Boulder the Beautiful Scenic beauty and business climate lure new residents to this progressive city
It’s easy to have a positive outlook in a place where the sun shines 300 days a year. But a sunny forecast isn’t all this city of 100,000 has to offer.
“The weather and scenery obviously add to the quality of life, but we also have a tremendous knowledge base as well,” says Alice Swanson, Executive Vice President of the Boulder Chamber of Commerce. “The entrepreneurial spirit is quite alive. In fact, Boulder is renowned for its entrepreneurial reputation.”
Energetic, educated, invigorating, innovative – these are also a few adjectives to add to Boulder’s description.
And don’t forget “progressive.” Many employers offer flexible work schedules to allow their employees to bike ride during the day, and citywide bike lanes and sidewalks make it easy for employees to peddle or walk to work.
Boulder’s attitude – as well as altitude – is why Wall Street on Demand, a company that focuses on the design and posting of financial Web sites for New York Stock Exchange companies, moved its operations from New York City.
“Boulder not only helps with our recruitment of employees, but the lifestyle here helps to retain them,” says Catherine Allegra, chief operating officer for the company. “Our clients love that we moved here, especially the clients in New York. They look for excuses to come visit us here in this environment.”
Allegra says it was actually a trashcan that convinced her and husband, company CEO James Tanner, to choose Boulder as their company’s new home.
“We wanted a positive lifestyle change, so we narrowed our choices to three cities,” she says. “While we were visiting Boulder, we were seated at a Pearl Street café when a taxicab suddenly pulled up to a traffic light, the driver rolled down his window and then pitched garbage toward a garbage can.”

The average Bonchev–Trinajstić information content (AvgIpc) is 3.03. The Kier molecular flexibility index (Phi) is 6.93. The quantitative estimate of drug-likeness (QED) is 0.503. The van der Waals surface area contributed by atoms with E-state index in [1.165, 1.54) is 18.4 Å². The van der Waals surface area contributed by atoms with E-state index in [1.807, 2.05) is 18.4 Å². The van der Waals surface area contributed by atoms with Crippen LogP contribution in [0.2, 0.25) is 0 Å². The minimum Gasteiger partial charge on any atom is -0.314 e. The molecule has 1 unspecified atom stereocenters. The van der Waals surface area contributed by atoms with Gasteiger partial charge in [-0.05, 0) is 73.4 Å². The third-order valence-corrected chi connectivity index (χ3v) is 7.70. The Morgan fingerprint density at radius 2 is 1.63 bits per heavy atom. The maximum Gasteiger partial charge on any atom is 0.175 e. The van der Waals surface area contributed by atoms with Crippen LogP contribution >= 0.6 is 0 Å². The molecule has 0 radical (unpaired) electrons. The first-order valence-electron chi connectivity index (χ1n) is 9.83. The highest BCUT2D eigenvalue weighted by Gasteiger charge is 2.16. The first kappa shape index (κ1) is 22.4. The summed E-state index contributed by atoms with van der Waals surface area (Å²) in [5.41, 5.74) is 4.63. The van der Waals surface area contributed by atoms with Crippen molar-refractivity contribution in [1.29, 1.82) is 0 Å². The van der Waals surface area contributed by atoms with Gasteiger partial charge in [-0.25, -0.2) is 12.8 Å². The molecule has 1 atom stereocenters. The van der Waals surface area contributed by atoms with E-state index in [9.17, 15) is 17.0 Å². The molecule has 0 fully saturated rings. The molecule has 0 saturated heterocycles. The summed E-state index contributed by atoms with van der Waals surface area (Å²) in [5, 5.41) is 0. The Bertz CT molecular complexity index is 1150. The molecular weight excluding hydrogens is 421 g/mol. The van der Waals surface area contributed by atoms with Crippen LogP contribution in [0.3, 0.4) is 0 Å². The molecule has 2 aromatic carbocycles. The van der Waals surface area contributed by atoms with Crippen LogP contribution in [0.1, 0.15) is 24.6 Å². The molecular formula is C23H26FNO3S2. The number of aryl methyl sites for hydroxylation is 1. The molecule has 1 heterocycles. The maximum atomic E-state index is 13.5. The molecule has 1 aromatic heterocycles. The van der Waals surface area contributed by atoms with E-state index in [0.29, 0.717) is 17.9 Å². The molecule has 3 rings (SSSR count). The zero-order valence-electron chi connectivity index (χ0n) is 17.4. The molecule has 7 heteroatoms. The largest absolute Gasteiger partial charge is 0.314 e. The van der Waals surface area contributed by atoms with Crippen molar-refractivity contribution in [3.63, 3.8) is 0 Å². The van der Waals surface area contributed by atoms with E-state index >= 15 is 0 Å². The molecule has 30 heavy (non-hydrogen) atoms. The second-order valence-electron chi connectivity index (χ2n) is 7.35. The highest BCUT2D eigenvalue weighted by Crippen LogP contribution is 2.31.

She said the driver missed the can, and her husband said that if the driver got out of his cab to pick up the garbage, they would move to Boulder.
“Sure enough, the driver did just that,” Allegra says. “Something like this would never happen in New York City, so we knew then and there that Boulder was the place for us.”
It was art that led Gary Zeff, executive director of Open Studios, to Boulder. “There seems to be a natural artistic flair in Boulder, no matter what you do,” Zeff says. “This city is a beautiful place to live, and it’s no wonder why hundreds of professional artists reside here.”
Open Studios, a nonprofit arts organization, has rent-free office space in a Boulder building that is leased by Platts (a division of McGraw-Hill). Platts gives Open Studios a spacious office for free, in exchange for the organization keeping works of art on all the walls in the Platts building.
“That is a unique way for business and the art world to cooperate,” Zeff says. “Open Studios also spreads the word of the Boulder art scene by hosting an artists’ studio tour on the first two weekends of October. It features 135 visual
artists who open their private studios to the public at 100 locations throughout the community.”
Story by Kevin Litwin Photo by Antony Boshier
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